Raging Christ-fest? While the president thankfully steers clear of “Christian Nation” rhetoric, there was simply too much of Obama the Christian yesterday…Such a nation, one would hope, would be led by a person who understands that this type of rhetoric can be deeply troubling to those who don’t believe in Christ. Just as it may offend those Christians who believe that Christ’s teachings tend to become distorted when they are mouthed by the worldly powers that be.
I suppose this is something that is on many people’s minds recently. I have a very low tolerance for debt. Maybe that is just another way of saying, I have a strong imagination for all the ways plans can go wrong. Not that you don’t take risks, but 14 years of financial planning prove to you that “all trees don’t grow to heaven”. It pains me even to take a car loan. The chip on the front windshield of our new van that we got with less than 1000 miles on it just whispers at me – “to dust this shall return”. Probably while I still owe on it.
My dad and mom live part of the year in Arizona. Arizona is one of the those states that had property values decrease by 50%. One day you took out a $500K mortgage and the next that house could sell for $250K tops. I made a throw-off comment in the heat of the government bailouts that “I’m sorry, if the government is going to make whole rich people who should have known the risks, I see very little moral compulsion for the wage-slave to continue to pay that $500k mortgage.” That was the finance guy in me speaking. You ditch your losers fast and move on. Dad on the other hand came down on those “jingle-mail” folks hard. He said they signed the papers, they should pay their debts if they are able. If you were asking me which nation I’d rather live in, one where people ran away from their mistakes or stood behind them, Dad is the wiser course. It might feel good to run, it might even make business sense, but is that where you want to live?
But here is a deeper question I have. The CBO projection for the 2011 budget deficit is 1.5 trillion dollars. That number is up $500 billion from their previous view. That is the deficit. That is the amount we are putting on the debt in one year. That is roughly $5,000 for every man, woman and child in the USA. The federal government for the year 2011 is borrowing $25,000 in my family’s name. The federal government in one year is adding more than half my yearly salary to the debt. I choke on buying a car, and yet I still have the car. Where is this money going? And where is it coming from? Given the bailouts where do you see us as a people ever getting that money from? Are they really going to tax the rich who somehow got the government to make them whole on bad investments, or is this more likely my kids future? We probably want to be a society that pays our debts, but is it moral to foist this level of debt on millions who don’t even vote? Do we want to live in a society that makes us feel good right now, but is in no way sustainable and will come to roost on our kids?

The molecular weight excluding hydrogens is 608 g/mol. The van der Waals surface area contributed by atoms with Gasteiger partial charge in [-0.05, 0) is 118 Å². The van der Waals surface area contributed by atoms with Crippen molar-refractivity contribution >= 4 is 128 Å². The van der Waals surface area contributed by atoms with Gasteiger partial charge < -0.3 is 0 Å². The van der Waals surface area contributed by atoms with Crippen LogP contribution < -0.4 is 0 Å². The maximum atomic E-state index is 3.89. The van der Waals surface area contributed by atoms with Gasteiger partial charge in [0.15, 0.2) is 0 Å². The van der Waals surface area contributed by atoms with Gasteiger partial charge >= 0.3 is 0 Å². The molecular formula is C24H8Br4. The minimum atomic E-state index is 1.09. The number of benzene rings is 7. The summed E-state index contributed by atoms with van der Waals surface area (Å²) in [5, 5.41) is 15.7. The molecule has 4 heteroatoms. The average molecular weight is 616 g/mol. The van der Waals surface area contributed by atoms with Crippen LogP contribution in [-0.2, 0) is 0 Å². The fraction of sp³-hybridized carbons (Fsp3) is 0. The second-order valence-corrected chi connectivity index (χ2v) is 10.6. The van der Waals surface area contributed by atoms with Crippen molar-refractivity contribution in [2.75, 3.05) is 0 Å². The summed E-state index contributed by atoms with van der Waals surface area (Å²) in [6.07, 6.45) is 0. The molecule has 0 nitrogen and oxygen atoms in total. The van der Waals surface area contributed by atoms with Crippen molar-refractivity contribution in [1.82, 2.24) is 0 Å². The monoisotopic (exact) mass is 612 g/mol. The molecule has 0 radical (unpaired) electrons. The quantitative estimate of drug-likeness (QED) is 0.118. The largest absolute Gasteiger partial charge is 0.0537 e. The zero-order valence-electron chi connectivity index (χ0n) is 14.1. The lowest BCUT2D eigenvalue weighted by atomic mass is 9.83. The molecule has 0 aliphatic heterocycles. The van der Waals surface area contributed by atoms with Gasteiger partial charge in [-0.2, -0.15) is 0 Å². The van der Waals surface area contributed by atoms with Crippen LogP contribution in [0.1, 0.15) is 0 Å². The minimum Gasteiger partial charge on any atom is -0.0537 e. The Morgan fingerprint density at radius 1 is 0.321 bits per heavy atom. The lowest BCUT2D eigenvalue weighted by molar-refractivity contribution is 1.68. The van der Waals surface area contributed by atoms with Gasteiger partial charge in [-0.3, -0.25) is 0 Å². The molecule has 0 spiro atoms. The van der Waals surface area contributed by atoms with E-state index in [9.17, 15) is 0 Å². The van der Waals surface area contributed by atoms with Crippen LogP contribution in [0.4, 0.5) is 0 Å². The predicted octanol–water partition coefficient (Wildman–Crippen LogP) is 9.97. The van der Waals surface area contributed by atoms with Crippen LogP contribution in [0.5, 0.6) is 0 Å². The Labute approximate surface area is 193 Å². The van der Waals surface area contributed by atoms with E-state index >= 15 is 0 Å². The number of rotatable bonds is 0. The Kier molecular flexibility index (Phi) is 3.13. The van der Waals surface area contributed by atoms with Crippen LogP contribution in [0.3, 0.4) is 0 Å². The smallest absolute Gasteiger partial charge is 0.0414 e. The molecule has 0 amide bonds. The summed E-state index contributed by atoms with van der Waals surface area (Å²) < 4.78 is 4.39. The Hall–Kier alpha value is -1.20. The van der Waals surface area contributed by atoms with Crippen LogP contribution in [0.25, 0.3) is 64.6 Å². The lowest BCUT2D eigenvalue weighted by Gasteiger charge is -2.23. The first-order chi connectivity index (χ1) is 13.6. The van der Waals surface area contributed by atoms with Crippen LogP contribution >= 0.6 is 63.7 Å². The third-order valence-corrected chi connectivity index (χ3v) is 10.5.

The bible uses debt more than most English speakers might realize. English translators often just make the spiritual jump to sins and forgiveness short-circuiting the emotional heft of the debt metaphor. The Lord’s prayer is really forgive us our debts, as we forgive the debts of others. Forgiving debt hurts. Look at how hard the banks who were forgiven in the bailouts have fought forgiving or renegotiating mortgages. Even when they do, they rarely forgive capital, but instead have attempted to lengthen the terms or other ways to reduce the payment, but not the debt. But forgiving creates a way to move forward. The impasse of the debt is removed. That is what the Father did. He removed the entire debt. He removed the built up accumulation of debt of the millenia of missed jubilee years. The proverbs say “just as the rich rule the poor, so the borrower is servant to the lender” (Prov 22:7). But the Father did not want debt-slaves, who turned out to be dead-beats anyway. He just erased the debts in Christ. Somehow, Christians are called to follow that one.